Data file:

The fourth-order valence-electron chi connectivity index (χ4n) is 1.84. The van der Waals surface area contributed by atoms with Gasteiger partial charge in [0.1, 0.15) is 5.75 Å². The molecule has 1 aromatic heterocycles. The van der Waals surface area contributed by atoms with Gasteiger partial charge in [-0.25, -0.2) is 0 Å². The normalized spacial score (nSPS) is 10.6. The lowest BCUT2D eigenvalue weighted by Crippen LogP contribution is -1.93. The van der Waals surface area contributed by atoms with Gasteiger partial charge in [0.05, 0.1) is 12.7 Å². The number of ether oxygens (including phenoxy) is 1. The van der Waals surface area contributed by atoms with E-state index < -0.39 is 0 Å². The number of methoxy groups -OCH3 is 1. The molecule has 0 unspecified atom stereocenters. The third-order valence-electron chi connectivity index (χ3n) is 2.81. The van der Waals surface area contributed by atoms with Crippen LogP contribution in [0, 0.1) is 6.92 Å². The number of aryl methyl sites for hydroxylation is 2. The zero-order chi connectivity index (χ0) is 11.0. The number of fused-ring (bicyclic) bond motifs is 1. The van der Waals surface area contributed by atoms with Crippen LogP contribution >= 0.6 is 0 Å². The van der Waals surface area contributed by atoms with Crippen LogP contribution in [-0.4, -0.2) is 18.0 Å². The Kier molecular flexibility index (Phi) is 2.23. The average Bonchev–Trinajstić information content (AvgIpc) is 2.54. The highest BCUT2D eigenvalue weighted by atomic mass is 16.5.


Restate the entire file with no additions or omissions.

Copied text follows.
The fourth-order valence-electron chi connectivity index (χ4n) is 1.84. The van der Waals surface area contributed by atoms with Gasteiger partial charge in [0.1, 0.15) is 5.75 Å². The molecule has 1 aromatic heterocycles. The van der Waals surface area contributed by atoms with Gasteiger partial charge in [-0.25, -0.2) is 0 Å². The normalized spacial score (nSPS) is 10.6. The lowest BCUT2D eigenvalue weighted by Crippen LogP contribution is -1.93. The van der Waals surface area contributed by atoms with Gasteiger partial charge in [0.05, 0.1) is 12.7 Å². The number of ether oxygens (including phenoxy) is 1. The van der Waals surface area contributed by atoms with E-state index < -0.39 is 0 Å². The number of methoxy groups -OCH3 is 1. The molecule has 0 unspecified atom stereocenters. The third-order valence-electron chi connectivity index (χ3n) is 2.81. The van der Waals surface area contributed by atoms with Crippen LogP contribution in [0, 0.1) is 6.92 Å². The number of aryl methyl sites for hydroxylation is 2. The zero-order chi connectivity index (χ0) is 11.0. The number of fused-ring (bicyclic) bond motifs is 1. The van der Waals surface area contributed by atoms with Crippen LogP contribution >= 0.6 is 0 Å². The van der Waals surface area contributed by atoms with Crippen LogP contribution in [-0.4, -0.2) is 18.0 Å². The Kier molecular flexibility index (Phi) is 2.23. The average Bonchev–Trinajstić information content (AvgIpc) is 2.54. The highest BCUT2D eigenvalue weighted by atomic mass is 16.5.